Angels Wear White
In the wake of a crime, three girls find themselves entangled within a web of deceit and shadowy actions maneuvered by a male dominated bureaucracy.
In a small coastal town in China, a teenage receptionist turns her gaze towards the CCTV to observe a middle-aged man and two schoolgirls checking into a motel. With this fateful bout of voyeuristic curiosity, Mia becomes the sole witness to a sexual assault.
Angels Wear White brings us through the resulting investigation, a high profile deadlock entangled with conflicting motives. Its narrative is anchored through the perspectives of Mia, who realises the value of the information she holds; and Wen, a victim who finds no respite from a mother plunged into shameful despair. Constructed as a noir-tinged thriller, the film meanders around the periphery of the police procedural in trace of the act of violence and its trail of resounding affiliations, leading us to its insidious return.
Director Vivian Qu’s reflection on the precarious existence of a young female in rural China is remarkable in its objective realism. She avoids all too common appraisals of victimisation, offering a complex image of personal desires and encounters that result in their becoming – in this case, a coming of age for youths through disillusionment, opening their eyes to a reality in turmoil.
Angels Wear White is an impressive follow up to Vivian Qu’s debut feature Trap Street. It continues to probe into inhumane bureaucratic mechanisms and the violent excesses of power that enable a suspension of the law itself. While Trap Street follows the ordeals of a victim to the government’s extra-juridical operations in a city rife with surveillance, Angels Wear White in turn takes a gendered approach to reveal a society of governmental institutions, private businesses and social structures organised by patriarchal lines in its basest of levels – one guided by male persuasion and the fear of visibility.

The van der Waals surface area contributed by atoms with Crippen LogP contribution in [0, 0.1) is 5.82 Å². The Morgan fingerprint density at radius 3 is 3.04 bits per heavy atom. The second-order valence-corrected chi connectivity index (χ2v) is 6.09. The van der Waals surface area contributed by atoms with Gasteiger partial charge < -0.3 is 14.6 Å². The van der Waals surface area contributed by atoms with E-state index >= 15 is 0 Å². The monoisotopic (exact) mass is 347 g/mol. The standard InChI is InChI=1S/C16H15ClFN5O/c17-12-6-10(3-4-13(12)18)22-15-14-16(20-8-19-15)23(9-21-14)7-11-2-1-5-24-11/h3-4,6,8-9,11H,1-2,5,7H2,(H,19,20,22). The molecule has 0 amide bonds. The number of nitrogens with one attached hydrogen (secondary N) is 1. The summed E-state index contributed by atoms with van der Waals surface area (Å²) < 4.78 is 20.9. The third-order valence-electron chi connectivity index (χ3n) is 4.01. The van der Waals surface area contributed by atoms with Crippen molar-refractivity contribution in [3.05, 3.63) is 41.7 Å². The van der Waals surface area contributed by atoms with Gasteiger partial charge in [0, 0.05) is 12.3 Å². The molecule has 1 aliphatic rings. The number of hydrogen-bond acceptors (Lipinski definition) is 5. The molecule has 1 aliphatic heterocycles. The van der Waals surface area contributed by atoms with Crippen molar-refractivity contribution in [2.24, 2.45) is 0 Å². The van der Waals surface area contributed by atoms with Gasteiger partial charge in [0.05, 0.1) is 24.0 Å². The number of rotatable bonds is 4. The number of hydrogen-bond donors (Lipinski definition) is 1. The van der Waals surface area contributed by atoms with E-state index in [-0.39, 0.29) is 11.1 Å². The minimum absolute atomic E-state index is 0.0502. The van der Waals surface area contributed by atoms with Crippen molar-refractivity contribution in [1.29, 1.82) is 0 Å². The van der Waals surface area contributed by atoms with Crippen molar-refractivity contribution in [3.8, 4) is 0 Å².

Cast & Credits
Vivian Qu is an independent Chinese filmmaker. Upon returning to China after studying visual arts in New York, she started working as producer in contribution to the independent film community in China. Her producer credits include Knitting (2008), Night Train (2007) and Black Coal, Thin Ice (2014). Qu was the first female filmmaker from China to compete in Venice Film Festival with her debut feature Trap Street (2013). Angels Wear White is her sophomore feature.
Vicky Chen, Zhou Meijun, Shi Ke
• In-competition, Venice Film Festival 2017
• In competition, Golden Horse Awards 2017
• In-competition, London Film Festival 2017